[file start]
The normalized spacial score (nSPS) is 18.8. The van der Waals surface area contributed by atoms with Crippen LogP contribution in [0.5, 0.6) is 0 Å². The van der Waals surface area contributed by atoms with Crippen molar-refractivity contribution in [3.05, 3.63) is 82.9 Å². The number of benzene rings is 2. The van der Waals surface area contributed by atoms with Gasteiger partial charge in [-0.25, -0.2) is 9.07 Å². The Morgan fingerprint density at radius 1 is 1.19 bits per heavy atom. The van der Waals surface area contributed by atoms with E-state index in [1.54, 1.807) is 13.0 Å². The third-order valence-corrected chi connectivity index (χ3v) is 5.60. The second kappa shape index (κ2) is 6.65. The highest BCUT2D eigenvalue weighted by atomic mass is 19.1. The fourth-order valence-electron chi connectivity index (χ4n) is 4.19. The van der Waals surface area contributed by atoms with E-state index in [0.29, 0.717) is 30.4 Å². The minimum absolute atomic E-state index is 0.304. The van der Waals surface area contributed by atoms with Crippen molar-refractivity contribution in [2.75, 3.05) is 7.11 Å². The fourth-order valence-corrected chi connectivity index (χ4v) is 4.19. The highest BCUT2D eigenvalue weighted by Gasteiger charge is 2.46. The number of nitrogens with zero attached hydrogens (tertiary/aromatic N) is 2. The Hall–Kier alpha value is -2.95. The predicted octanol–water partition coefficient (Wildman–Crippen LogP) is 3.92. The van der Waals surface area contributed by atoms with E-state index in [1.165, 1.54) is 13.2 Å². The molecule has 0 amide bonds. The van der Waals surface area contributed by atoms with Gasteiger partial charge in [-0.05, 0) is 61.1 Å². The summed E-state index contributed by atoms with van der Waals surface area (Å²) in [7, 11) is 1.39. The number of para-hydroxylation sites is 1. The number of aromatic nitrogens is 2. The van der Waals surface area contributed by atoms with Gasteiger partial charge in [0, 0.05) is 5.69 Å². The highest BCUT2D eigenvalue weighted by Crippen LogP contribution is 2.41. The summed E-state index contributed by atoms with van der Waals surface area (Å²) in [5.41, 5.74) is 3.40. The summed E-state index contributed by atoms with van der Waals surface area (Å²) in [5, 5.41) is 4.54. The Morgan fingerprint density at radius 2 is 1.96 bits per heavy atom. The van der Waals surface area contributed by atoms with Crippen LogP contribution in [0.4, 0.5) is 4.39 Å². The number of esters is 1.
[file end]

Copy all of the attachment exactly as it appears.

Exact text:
The normalized spacial score (nSPS) is 18.8. The van der Waals surface area contributed by atoms with Crippen LogP contribution in [0.5, 0.6) is 0 Å². The van der Waals surface area contributed by atoms with Crippen molar-refractivity contribution in [3.05, 3.63) is 82.9 Å². The number of benzene rings is 2. The van der Waals surface area contributed by atoms with Gasteiger partial charge in [-0.25, -0.2) is 9.07 Å². The Morgan fingerprint density at radius 1 is 1.19 bits per heavy atom. The van der Waals surface area contributed by atoms with E-state index in [1.54, 1.807) is 13.0 Å². The third-order valence-corrected chi connectivity index (χ3v) is 5.60. The second kappa shape index (κ2) is 6.65. The highest BCUT2D eigenvalue weighted by atomic mass is 19.1. The fourth-order valence-electron chi connectivity index (χ4n) is 4.19. The van der Waals surface area contributed by atoms with E-state index in [0.29, 0.717) is 30.4 Å². The minimum absolute atomic E-state index is 0.304. The van der Waals surface area contributed by atoms with Crippen molar-refractivity contribution in [2.75, 3.05) is 7.11 Å². The fourth-order valence-corrected chi connectivity index (χ4v) is 4.19. The highest BCUT2D eigenvalue weighted by Gasteiger charge is 2.46. The number of nitrogens with zero attached hydrogens (tertiary/aromatic N) is 2. The Hall–Kier alpha value is -2.95. The predicted octanol–water partition coefficient (Wildman–Crippen LogP) is 3.92. The van der Waals surface area contributed by atoms with E-state index in [1.165, 1.54) is 13.2 Å². The molecule has 0 amide bonds. The van der Waals surface area contributed by atoms with Gasteiger partial charge in [-0.05, 0) is 61.1 Å². The summed E-state index contributed by atoms with van der Waals surface area (Å²) in [7, 11) is 1.39. The number of para-hydroxylation sites is 1. The number of aromatic nitrogens is 2. The van der Waals surface area contributed by atoms with Gasteiger partial charge in [0, 0.05) is 5.69 Å². The highest BCUT2D eigenvalue weighted by Crippen LogP contribution is 2.41. The summed E-state index contributed by atoms with van der Waals surface area (Å²) in [5.41, 5.74) is 3.40. The summed E-state index contributed by atoms with van der Waals surface area (Å²) in [5, 5.41) is 4.54. The Morgan fingerprint density at radius 2 is 1.96 bits per heavy atom. The van der Waals surface area contributed by atoms with Crippen LogP contribution in [0.4, 0.5) is 4.39 Å². The number of esters is 1.